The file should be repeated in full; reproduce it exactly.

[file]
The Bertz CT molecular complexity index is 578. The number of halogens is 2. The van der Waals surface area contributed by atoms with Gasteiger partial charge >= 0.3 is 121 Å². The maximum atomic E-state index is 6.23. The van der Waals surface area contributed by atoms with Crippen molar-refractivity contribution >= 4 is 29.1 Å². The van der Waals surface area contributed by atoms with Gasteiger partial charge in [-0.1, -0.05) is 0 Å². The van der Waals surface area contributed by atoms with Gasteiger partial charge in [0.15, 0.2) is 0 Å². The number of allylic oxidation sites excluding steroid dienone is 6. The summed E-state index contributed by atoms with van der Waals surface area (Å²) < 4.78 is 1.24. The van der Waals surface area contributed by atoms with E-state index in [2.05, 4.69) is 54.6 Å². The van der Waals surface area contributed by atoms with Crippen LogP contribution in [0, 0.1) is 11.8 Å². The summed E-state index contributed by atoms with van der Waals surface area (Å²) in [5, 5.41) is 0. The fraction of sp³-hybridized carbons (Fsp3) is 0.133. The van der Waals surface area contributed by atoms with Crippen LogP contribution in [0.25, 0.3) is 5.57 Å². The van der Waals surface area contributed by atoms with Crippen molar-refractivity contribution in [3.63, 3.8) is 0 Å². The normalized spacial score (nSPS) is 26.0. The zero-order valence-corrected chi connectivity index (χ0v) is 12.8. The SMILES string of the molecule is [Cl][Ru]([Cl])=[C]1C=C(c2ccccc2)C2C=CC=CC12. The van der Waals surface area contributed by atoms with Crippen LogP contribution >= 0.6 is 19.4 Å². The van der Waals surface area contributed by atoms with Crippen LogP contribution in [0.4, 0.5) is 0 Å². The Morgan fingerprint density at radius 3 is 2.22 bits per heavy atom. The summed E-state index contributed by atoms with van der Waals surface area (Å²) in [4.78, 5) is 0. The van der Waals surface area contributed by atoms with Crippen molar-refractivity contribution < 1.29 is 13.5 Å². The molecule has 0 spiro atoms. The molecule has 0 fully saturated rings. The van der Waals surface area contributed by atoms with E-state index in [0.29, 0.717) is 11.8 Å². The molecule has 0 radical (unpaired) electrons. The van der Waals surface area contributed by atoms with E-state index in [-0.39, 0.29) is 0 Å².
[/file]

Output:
The Bertz CT molecular complexity index is 578. The number of halogens is 2. The van der Waals surface area contributed by atoms with Gasteiger partial charge >= 0.3 is 121 Å². The maximum atomic E-state index is 6.23. The van der Waals surface area contributed by atoms with Crippen molar-refractivity contribution >= 4 is 29.1 Å². The van der Waals surface area contributed by atoms with Gasteiger partial charge in [-0.1, -0.05) is 0 Å². The van der Waals surface area contributed by atoms with Gasteiger partial charge in [0.15, 0.2) is 0 Å². The number of allylic oxidation sites excluding steroid dienone is 6. The summed E-state index contributed by atoms with van der Waals surface area (Å²) < 4.78 is 1.24. The van der Waals surface area contributed by atoms with E-state index in [2.05, 4.69) is 54.6 Å². The van der Waals surface area contributed by atoms with Crippen LogP contribution in [0, 0.1) is 11.8 Å². The summed E-state index contributed by atoms with van der Waals surface area (Å²) in [5, 5.41) is 0. The fraction of sp³-hybridized carbons (Fsp3) is 0.133. The van der Waals surface area contributed by atoms with Crippen LogP contribution in [0.25, 0.3) is 5.57 Å². The van der Waals surface area contributed by atoms with Crippen molar-refractivity contribution in [3.63, 3.8) is 0 Å². The normalized spacial score (nSPS) is 26.0. The zero-order valence-corrected chi connectivity index (χ0v) is 12.8. The SMILES string of the molecule is [Cl][Ru]([Cl])=[C]1C=C(c2ccccc2)C2C=CC=CC12. The van der Waals surface area contributed by atoms with Crippen LogP contribution >= 0.6 is 19.4 Å². The van der Waals surface area contributed by atoms with Crippen LogP contribution in [0.4, 0.5) is 0 Å². The Morgan fingerprint density at radius 3 is 2.22 bits per heavy atom. The summed E-state index contributed by atoms with van der Waals surface area (Å²) in [4.78, 5) is 0. The van der Waals surface area contributed by atoms with Crippen molar-refractivity contribution < 1.29 is 13.5 Å². The molecule has 0 spiro atoms. The molecule has 0 fully saturated rings. The van der Waals surface area contributed by atoms with E-state index in [0.29, 0.717) is 11.8 Å². The molecule has 0 radical (unpaired) electrons. The van der Waals surface area contributed by atoms with E-state index in [-0.39, 0.29) is 0 Å².